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OPINION | Identity politics on Guam will hit a wall

HAGÅTÑA — Recently, I saw a screenshot of an internet post a young woman made about Guam.

Not to go into too much detail, but this young woman expressed that she wanted to leave and couldn’t stand it here. She also said the people here are ugly. Not much of this type of talk is new to me; I hear it in all the languages I speak and comprehend. It is not Guam-specific. Racial tension is everywhere.

Ron McNinch

The online response to this ranting was expected internet trolling. It largely mirrored the same ill views of the original writer. Dr. Martin Luther King once commented on this kind of exchange. He famously said, “That old law about ‘an eye for an eye’ leaves everybody blind. The time is always right to do the right thing.”

There is an interesting and noteworthy dynamic going on right now on Guam. On the one hand, there are those who are promoting identity politics on a number of issues. This is an extremely small group by proportion to the rest of the voting population and at some point elected leaders will be stranded by the alignments they make. On the other hand, there is an effort to promote the rights of the underserved from a civil rights standpoint. Those promoting identity politics on Guam are going to hit a very hard wall of reality in the near voting future.

A few years ago, some of my students at the University of Guam were told that they were not welcome to go on nature hikes because they are Filipino. These kinds of views are very unhealthy. We know from basic demographic data that Guam’s reported interracial marriage rate is in the 40 percent rate or higher. The U.S. rate overall is under 10 percent with a recent yearly increase somewhere in the mid-15 percent. When I study this point, I am mindful that race and ethnicity are self-reported. A person is whatever race they claim to be under the guidelines. To overcome this methodological obstacle, I survey interracial relationship levels by asking a person to report the race or ethnicity of their four grandparents. Under this standard, the interracial/interethnic rate for Guam is more than 70 percent. On Guam, 70 percent of us have at least one grandparent of another race or ethnicity. We have an extremely diverse community here on Guam and this is why identity politics does not work. Everyone seems to have CHamoru, Filipino, U.S. mainland, Chinese, Japanese, Korean, Micronesian or other aunt or uncle. Love is overcoming racial hatred on Guam.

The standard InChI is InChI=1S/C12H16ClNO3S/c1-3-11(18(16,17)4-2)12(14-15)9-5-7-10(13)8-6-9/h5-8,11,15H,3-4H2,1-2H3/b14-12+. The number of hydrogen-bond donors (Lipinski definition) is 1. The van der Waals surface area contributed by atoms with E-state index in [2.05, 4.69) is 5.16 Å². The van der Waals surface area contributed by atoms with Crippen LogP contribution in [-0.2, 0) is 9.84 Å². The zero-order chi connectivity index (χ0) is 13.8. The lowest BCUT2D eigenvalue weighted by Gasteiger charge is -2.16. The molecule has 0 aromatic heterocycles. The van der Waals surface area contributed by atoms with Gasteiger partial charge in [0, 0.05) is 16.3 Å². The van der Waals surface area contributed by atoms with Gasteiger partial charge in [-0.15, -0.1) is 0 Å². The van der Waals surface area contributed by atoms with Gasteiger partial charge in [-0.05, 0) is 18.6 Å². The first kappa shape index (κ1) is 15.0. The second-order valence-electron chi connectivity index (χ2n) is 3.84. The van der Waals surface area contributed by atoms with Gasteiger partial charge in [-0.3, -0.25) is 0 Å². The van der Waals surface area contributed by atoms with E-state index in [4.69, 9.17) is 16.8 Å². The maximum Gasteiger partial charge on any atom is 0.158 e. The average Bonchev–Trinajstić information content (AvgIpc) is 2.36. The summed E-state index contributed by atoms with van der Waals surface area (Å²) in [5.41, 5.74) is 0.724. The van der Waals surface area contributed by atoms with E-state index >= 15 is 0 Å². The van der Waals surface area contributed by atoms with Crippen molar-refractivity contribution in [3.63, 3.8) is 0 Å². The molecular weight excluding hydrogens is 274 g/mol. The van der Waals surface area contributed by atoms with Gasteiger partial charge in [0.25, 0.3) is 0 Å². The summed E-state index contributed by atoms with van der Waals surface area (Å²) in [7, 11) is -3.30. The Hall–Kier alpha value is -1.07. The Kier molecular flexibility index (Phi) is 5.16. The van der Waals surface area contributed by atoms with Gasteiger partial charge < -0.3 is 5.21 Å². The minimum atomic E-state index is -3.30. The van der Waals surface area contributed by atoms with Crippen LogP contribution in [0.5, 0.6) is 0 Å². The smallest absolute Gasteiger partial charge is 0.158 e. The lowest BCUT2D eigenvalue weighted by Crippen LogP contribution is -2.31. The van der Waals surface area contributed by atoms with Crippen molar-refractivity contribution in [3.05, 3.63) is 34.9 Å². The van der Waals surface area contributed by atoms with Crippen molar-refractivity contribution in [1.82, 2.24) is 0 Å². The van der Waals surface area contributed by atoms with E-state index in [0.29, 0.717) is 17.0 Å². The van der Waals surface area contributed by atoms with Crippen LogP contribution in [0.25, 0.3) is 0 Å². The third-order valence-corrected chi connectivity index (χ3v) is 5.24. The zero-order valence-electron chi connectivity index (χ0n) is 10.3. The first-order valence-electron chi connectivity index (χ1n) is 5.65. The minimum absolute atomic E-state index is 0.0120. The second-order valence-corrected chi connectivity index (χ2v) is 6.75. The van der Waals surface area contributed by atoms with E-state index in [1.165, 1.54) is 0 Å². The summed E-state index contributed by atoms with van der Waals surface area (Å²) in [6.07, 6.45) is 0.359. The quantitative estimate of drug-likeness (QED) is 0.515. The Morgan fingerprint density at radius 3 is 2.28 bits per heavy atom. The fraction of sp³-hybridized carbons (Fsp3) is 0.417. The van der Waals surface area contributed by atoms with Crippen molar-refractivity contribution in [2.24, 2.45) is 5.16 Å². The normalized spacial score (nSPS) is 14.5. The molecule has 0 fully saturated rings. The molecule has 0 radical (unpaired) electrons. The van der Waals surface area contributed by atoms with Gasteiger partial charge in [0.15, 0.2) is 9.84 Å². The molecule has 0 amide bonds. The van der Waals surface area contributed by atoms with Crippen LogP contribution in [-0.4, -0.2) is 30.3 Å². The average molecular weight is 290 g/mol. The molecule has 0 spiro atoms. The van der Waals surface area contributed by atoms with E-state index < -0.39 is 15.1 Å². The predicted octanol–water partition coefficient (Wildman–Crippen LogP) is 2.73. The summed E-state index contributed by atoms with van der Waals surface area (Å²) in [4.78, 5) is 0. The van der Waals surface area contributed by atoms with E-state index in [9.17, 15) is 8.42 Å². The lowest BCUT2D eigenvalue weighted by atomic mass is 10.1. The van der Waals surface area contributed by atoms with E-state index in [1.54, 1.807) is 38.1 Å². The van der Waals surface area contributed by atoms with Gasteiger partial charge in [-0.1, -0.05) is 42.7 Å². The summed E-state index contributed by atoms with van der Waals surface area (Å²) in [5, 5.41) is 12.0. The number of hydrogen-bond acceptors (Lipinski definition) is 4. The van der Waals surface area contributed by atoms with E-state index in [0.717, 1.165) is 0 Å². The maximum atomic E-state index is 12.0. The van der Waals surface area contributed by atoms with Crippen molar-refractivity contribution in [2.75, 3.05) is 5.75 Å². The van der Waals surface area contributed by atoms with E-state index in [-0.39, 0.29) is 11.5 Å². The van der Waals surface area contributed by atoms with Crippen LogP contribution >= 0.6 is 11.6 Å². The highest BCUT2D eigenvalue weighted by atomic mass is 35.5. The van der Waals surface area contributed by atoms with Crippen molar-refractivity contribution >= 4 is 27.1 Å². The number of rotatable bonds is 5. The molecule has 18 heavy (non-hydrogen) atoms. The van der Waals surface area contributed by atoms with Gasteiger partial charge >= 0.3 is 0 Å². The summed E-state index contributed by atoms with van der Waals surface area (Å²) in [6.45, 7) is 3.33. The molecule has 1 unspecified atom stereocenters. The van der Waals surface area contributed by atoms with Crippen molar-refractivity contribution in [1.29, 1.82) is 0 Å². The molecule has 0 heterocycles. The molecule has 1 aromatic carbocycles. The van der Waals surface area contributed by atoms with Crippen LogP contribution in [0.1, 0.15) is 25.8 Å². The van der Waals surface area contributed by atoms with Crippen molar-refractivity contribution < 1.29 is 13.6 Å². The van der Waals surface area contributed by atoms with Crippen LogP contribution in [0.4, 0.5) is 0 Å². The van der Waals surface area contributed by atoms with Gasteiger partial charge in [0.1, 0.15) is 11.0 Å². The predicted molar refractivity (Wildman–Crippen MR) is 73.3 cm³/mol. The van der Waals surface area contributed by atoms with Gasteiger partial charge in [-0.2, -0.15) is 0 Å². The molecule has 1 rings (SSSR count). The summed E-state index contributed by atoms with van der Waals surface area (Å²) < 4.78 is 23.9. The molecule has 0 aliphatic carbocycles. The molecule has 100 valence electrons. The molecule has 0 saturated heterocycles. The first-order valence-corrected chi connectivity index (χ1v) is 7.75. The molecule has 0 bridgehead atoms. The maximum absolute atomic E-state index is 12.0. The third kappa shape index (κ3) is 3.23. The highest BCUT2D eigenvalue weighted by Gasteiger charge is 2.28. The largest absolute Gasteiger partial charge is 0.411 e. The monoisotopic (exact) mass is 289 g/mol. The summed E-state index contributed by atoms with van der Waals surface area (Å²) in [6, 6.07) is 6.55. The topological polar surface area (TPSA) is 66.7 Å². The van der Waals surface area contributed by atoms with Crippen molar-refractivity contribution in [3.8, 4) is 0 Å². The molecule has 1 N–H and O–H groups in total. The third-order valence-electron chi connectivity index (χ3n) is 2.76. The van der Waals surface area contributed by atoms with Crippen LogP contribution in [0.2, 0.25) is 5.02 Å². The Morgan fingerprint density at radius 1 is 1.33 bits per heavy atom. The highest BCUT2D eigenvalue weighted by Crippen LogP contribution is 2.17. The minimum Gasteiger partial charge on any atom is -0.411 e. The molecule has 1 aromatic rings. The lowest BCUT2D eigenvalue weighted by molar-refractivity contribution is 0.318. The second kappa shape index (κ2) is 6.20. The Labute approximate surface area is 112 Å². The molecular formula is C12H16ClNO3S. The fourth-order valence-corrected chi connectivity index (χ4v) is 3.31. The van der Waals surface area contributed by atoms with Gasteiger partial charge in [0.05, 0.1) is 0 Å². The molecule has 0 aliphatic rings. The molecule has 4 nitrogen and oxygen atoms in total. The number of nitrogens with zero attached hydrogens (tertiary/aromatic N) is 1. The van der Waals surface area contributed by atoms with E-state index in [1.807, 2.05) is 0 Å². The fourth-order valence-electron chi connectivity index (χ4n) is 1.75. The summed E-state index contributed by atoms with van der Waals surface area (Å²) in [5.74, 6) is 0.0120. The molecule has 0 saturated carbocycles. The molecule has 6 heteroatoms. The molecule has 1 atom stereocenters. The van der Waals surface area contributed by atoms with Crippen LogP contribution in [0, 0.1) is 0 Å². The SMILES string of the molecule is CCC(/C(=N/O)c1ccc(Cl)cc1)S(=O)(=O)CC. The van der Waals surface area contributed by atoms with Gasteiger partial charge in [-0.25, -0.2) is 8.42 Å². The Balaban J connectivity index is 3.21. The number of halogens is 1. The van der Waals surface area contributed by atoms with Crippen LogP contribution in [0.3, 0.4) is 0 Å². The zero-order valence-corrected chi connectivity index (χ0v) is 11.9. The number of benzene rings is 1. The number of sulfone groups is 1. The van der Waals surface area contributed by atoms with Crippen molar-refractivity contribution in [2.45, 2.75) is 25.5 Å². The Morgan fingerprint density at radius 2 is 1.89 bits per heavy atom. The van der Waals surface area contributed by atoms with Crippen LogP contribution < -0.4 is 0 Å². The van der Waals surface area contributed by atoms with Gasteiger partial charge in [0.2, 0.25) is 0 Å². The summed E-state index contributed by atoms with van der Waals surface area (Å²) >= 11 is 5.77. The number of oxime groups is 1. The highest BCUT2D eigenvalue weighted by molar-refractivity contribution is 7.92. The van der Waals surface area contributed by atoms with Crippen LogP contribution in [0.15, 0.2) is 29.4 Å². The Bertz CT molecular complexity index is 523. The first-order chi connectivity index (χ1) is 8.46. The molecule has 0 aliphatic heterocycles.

Even more, there is a large amount of interracial dating on Guam and this is all else equal is considered normal. It also leads to better tolerance and understanding. I was at the carnival casino last week and two of the wonderful female dealers there were talking in Chinese about dating. One told the other that U.S. guys are nice, but they get fat after they get married. The other one said that all men get fat after they get married. I didn’t say anything.